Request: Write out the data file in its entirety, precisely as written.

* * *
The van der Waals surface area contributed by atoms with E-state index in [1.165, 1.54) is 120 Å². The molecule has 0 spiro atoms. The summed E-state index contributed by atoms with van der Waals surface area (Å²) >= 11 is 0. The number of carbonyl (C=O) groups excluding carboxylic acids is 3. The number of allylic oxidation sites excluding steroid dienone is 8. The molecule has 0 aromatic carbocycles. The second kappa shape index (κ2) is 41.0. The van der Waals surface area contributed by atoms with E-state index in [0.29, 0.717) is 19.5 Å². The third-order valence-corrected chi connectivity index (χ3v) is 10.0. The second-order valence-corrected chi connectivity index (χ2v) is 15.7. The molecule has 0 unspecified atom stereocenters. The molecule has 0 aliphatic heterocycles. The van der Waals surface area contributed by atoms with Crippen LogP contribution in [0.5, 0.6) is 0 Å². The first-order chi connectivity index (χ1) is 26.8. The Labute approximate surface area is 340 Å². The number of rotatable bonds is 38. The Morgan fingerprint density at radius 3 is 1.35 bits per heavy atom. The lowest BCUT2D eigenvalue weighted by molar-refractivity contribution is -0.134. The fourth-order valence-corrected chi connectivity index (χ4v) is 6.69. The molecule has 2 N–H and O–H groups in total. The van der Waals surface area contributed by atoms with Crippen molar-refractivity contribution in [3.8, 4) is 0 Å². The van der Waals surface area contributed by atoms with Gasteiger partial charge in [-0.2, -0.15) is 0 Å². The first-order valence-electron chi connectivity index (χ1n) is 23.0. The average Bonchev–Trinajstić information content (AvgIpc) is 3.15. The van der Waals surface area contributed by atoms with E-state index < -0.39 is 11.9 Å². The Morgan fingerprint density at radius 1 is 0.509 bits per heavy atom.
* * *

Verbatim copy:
The van der Waals surface area contributed by atoms with E-state index in [1.165, 1.54) is 120 Å². The molecule has 0 spiro atoms. The summed E-state index contributed by atoms with van der Waals surface area (Å²) >= 11 is 0. The number of carbonyl (C=O) groups excluding carboxylic acids is 3. The number of allylic oxidation sites excluding steroid dienone is 8. The molecule has 0 aromatic carbocycles. The second kappa shape index (κ2) is 41.0. The van der Waals surface area contributed by atoms with E-state index in [0.29, 0.717) is 19.5 Å². The third-order valence-corrected chi connectivity index (χ3v) is 10.0. The second-order valence-corrected chi connectivity index (χ2v) is 15.7. The molecule has 0 unspecified atom stereocenters. The molecule has 0 aliphatic heterocycles. The van der Waals surface area contributed by atoms with Crippen LogP contribution in [0.5, 0.6) is 0 Å². The first-order chi connectivity index (χ1) is 26.8. The Labute approximate surface area is 340 Å². The number of rotatable bonds is 38. The Morgan fingerprint density at radius 3 is 1.35 bits per heavy atom. The lowest BCUT2D eigenvalue weighted by molar-refractivity contribution is -0.134. The fourth-order valence-corrected chi connectivity index (χ4v) is 6.69. The molecule has 2 N–H and O–H groups in total. The van der Waals surface area contributed by atoms with Crippen molar-refractivity contribution in [3.8, 4) is 0 Å². The van der Waals surface area contributed by atoms with Gasteiger partial charge in [-0.2, -0.15) is 0 Å². The first-order valence-electron chi connectivity index (χ1n) is 23.0. The average Bonchev–Trinajstić information content (AvgIpc) is 3.15. The van der Waals surface area contributed by atoms with E-state index < -0.39 is 11.9 Å². The Morgan fingerprint density at radius 1 is 0.509 bits per heavy atom.